Alan C. Cameron, MB ChB, BSc (Hons), MRCP
Antiplatelet therapy reduces the burden of recurrent vascular events in patients with non-cardioembolic ischaemic stroke or TIA and the authors present an overview of major trials. The IST and CAST studies, conducted over 20 years ago, highlight the benefits of aspirin in the acute setting and the benefits of aspirin in the longer term are demonstrated by the Antithrombotic Trialists’ Collaboration. It was later shown that aspirin and dipyridamole in combination is more effective than aspirin alone, with most data coming from the ESPS-2 and ESPRIT studies, although dipyridamole requires twice daily dosing and many patients develop headache. The PRoFESS trial shows rates of recurrent stroke are similar with clopidogrel compared to aspirin and dipyridamole, although clopidogrel has once-daily dosing and fewer patients develop headache.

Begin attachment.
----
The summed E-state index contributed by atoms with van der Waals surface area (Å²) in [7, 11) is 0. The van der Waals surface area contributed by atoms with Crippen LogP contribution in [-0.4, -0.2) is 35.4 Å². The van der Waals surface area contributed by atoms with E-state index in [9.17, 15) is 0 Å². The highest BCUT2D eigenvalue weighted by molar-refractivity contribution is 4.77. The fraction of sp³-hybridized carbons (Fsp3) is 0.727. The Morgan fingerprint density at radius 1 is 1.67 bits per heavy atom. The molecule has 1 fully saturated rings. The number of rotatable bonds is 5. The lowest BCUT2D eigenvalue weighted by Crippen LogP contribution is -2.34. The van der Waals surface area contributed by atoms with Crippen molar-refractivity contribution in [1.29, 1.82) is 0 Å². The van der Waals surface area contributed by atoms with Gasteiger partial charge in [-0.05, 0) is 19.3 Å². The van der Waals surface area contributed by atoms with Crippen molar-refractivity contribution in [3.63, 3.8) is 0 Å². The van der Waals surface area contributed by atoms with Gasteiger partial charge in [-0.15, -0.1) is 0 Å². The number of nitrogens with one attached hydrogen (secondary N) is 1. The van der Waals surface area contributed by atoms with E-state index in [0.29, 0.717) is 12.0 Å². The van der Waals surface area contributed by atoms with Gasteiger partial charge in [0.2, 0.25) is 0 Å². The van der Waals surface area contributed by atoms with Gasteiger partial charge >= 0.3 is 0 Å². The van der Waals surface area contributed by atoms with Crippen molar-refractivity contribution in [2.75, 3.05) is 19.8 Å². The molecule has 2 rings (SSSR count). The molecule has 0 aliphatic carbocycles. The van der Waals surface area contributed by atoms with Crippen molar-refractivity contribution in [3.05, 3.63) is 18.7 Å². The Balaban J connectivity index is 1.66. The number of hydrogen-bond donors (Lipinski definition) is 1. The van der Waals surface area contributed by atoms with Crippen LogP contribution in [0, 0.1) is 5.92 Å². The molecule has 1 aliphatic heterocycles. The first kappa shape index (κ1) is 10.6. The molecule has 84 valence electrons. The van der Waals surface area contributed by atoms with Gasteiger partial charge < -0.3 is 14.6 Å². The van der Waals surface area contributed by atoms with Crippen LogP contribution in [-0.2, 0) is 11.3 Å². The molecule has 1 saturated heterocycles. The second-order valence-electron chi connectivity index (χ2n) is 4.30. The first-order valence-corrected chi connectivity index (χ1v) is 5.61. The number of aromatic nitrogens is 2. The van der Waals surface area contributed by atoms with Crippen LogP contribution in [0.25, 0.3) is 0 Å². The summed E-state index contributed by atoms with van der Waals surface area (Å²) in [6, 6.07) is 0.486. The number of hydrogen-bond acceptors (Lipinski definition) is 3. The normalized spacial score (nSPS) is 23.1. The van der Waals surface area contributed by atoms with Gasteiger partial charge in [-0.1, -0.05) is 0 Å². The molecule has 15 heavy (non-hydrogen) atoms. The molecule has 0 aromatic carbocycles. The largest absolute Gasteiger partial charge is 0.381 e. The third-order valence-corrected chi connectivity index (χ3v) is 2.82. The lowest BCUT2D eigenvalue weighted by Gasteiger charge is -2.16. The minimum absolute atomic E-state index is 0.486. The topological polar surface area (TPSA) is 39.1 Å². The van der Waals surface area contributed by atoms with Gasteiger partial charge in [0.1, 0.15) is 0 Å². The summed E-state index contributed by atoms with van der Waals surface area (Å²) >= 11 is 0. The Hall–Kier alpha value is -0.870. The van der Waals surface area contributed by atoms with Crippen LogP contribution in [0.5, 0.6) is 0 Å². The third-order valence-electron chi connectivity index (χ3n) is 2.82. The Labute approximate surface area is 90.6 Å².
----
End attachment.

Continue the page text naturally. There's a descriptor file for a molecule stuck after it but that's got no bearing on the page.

The landmark CHANCE and POINT trials demonstrate that DAPT with clopidogrel and aspirin reduces the risk of stroke and vascular events in patients with high-risk TIA or minor stroke compared to aspirin alone and the benefit is confined to the early period. This may explain why longer-term trials of DAPT (MATCH, SPS3 and CHARISMA) found no benefit. The SOCRATES trial found that DAPT with ticagrelor and aspirin is not superior to aspirin in reducing vascular events, although ticagrelor shows a strong trend toward reduced stroke in the acute setting and is more efficacious in patients with large artery disease or patients already taking aspirin. The THALES trial is studying ticagrelor in this context and will help to better define the role of ticagrelor in acute stroke. Importantly, we can reduce the risk of haemorrhage associated with antiplatelet therapy by effectively managing bleeding risk factors, including blood pressure control, treatment of Helicobacter pylori infection and proton pump inhibitors for high risk patients.